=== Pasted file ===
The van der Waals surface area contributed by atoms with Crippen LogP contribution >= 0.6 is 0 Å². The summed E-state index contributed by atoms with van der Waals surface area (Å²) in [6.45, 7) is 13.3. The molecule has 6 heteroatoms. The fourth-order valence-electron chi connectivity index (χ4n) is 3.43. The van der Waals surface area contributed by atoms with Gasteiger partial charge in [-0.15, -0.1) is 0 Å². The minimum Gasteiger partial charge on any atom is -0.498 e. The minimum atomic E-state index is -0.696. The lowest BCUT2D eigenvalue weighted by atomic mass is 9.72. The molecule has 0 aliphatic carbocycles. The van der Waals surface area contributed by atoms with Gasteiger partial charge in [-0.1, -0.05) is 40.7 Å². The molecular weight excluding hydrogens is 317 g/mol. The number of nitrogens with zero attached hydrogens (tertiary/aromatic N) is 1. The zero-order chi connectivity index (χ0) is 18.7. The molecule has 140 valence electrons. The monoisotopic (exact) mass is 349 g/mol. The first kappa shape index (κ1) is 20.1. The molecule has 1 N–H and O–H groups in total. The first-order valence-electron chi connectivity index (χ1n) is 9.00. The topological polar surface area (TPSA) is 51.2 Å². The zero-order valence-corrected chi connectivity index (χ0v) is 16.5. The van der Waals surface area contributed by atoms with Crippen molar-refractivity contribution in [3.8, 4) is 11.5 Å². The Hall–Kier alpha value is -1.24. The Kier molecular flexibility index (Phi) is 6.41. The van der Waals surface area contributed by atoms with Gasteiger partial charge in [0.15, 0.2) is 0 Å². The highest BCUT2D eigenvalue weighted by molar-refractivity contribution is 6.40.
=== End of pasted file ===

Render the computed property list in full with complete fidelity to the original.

The van der Waals surface area contributed by atoms with Crippen LogP contribution >= 0.6 is 0 Å². The summed E-state index contributed by atoms with van der Waals surface area (Å²) in [6.45, 7) is 13.3. The molecule has 6 heteroatoms. The fourth-order valence-electron chi connectivity index (χ4n) is 3.43. The van der Waals surface area contributed by atoms with Gasteiger partial charge in [-0.15, -0.1) is 0 Å². The minimum Gasteiger partial charge on any atom is -0.498 e. The minimum atomic E-state index is -0.696. The lowest BCUT2D eigenvalue weighted by atomic mass is 9.72. The molecule has 0 aliphatic carbocycles. The van der Waals surface area contributed by atoms with Gasteiger partial charge in [-0.1, -0.05) is 40.7 Å². The molecular weight excluding hydrogens is 317 g/mol. The number of nitrogens with zero attached hydrogens (tertiary/aromatic N) is 1. The zero-order chi connectivity index (χ0) is 18.7. The molecule has 140 valence electrons. The monoisotopic (exact) mass is 349 g/mol. The first kappa shape index (κ1) is 20.1. The molecule has 1 N–H and O–H groups in total. The first-order valence-electron chi connectivity index (χ1n) is 9.00. The topological polar surface area (TPSA) is 51.2 Å². The zero-order valence-corrected chi connectivity index (χ0v) is 16.5. The van der Waals surface area contributed by atoms with Crippen molar-refractivity contribution in [3.8, 4) is 11.5 Å². The Hall–Kier alpha value is -1.24. The Kier molecular flexibility index (Phi) is 6.41. The van der Waals surface area contributed by atoms with Gasteiger partial charge in [0.15, 0.2) is 0 Å². The highest BCUT2D eigenvalue weighted by molar-refractivity contribution is 6.40.